Album Review: The Weeknd, ‘Starboy’
Written by Reid Smith on December 5, 2016
Written by: Conor Battles
Artist: The Weeknd
Photo courtesy of Heavy.com
The most immediately noticeable thing about Starboy, the third studio album from Toronto’s eminent alt-R&B lothario The Weeknd, is that Abél Tesfaye has no interest in dwelling on the past.
The brooding, tenebrous dirges of Trilogy have been replaced by a startling fusion of murky, leaden R&B and exuberant dance-pop that sits squarely between those two opposite emotional peaks. The Weeknd simply doesn’t exist in that same space anymore — a pair of number-one singles in “The Hills” and “Can’t Feel my Face” last year have thrust him to the forefront of the pop canon, for better or worse. While Beauty Behind the Madness still had a foot in that distant fugue state, Starboy stands worlds apart.
Longtime co-producer Doc McKinney is joined at the boards by a bevy of contributors, from rap tastemakers like Metro Boomin and Cashmere Cat to pop figureheads like Max Martin and Diplo. Most surprising, however, is the presence of legendary French electronic duo Daft Punk, whose presence on the titular opening track and closer “I Feel it Coming” bookend the album with two of its strongest songs.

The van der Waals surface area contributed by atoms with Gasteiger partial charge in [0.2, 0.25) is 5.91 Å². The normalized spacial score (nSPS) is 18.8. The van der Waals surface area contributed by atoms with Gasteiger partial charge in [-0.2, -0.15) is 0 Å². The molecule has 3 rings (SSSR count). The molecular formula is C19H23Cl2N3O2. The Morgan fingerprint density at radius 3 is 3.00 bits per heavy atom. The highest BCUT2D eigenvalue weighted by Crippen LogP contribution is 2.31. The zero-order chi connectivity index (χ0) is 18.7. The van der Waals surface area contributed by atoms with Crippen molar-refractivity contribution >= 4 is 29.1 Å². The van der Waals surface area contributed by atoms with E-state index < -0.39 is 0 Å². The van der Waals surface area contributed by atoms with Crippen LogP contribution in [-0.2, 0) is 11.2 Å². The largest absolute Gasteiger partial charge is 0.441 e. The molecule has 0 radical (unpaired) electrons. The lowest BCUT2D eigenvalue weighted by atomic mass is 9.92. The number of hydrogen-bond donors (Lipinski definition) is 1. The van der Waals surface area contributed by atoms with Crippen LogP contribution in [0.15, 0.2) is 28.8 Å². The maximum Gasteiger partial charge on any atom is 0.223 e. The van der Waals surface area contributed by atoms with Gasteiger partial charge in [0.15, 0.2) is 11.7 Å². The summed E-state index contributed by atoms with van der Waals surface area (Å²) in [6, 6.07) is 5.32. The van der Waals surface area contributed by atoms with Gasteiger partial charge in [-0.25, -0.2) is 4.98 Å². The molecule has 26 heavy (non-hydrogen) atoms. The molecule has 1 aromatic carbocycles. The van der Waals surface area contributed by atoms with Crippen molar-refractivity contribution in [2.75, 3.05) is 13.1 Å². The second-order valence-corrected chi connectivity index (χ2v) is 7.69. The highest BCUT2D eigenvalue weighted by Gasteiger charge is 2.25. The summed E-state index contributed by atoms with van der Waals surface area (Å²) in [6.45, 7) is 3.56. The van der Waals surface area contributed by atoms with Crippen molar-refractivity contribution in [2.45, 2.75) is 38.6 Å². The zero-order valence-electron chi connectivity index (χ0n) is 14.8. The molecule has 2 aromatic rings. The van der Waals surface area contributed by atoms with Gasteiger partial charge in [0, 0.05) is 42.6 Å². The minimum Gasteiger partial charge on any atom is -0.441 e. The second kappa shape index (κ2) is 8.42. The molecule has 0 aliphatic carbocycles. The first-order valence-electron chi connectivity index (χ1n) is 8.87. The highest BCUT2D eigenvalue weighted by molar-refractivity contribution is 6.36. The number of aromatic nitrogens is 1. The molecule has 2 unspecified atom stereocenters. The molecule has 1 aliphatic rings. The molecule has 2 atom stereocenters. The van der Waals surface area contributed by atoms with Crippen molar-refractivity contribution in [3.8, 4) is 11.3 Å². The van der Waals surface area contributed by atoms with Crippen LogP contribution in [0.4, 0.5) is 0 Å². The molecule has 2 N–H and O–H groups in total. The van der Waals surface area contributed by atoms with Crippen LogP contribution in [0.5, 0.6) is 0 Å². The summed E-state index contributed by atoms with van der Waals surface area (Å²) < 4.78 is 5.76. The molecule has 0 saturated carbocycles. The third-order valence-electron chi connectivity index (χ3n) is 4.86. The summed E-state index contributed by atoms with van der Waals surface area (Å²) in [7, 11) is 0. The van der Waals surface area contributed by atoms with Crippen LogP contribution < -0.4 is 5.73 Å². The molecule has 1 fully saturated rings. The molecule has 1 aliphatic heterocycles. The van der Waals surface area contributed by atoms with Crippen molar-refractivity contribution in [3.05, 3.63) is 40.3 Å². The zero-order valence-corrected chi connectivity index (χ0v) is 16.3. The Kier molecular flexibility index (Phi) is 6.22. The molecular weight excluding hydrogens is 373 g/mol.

Indeed, there is common ground between Starboy and Daft Punk’s most recent LP; 2013’s Random Access Memories – both draw from the same well of vintage sleaze, synthpop and sex. The production is lush, heavy and sensual, supplementing The Weeknd’s rich vocals with heavy bass, airy synths and intense drums. While much of Starboy is fairly straightforward, paint-by-numbers pop, there are scattered moments of bold new sonic territory, like the sublime drop on “False Alarm;” or the fat synths on “A Lonely Night,” whose spacey intro recalls the soft, bleary-eyed vibe of Prince’s “The Ballad of Dorothy Parker.” Simply put, Starboy boasts some seriously inspired, inexorably danceable pop music.
For an album comprised almost entirely of club-ready bangers, Starboy presents some seriously dark subject matter. The Weeknd has carved out a niche for himself as the sound of the afterparty – more primal in his balladry and more accepting of the side effects of his hedonism. On “Party Monster,” the sinister, stalking beat from McKinney and Ben Billions puts a darker, more tragic perspective on a hook about waking up next to a girl and not even knowing her name. Similarly, on “Ordinary Life,” Tesfaye finds himself at odds with his lifestyle, wishing for meaning, happiness, beauty behind the madness.
The Weeknd carried the standard for alternative R&B with Trilogy, and though he has largely moved away from his experimental side in favor of radio-ready singles and unit shifters, there are enough new ideas in Starboy to suggest that he still has an ear for what’s new and what works. This is some of the best pop music to come out this year, but like the vibrant Toronto nightlife, there isn’t enough substance to last until the sunrise.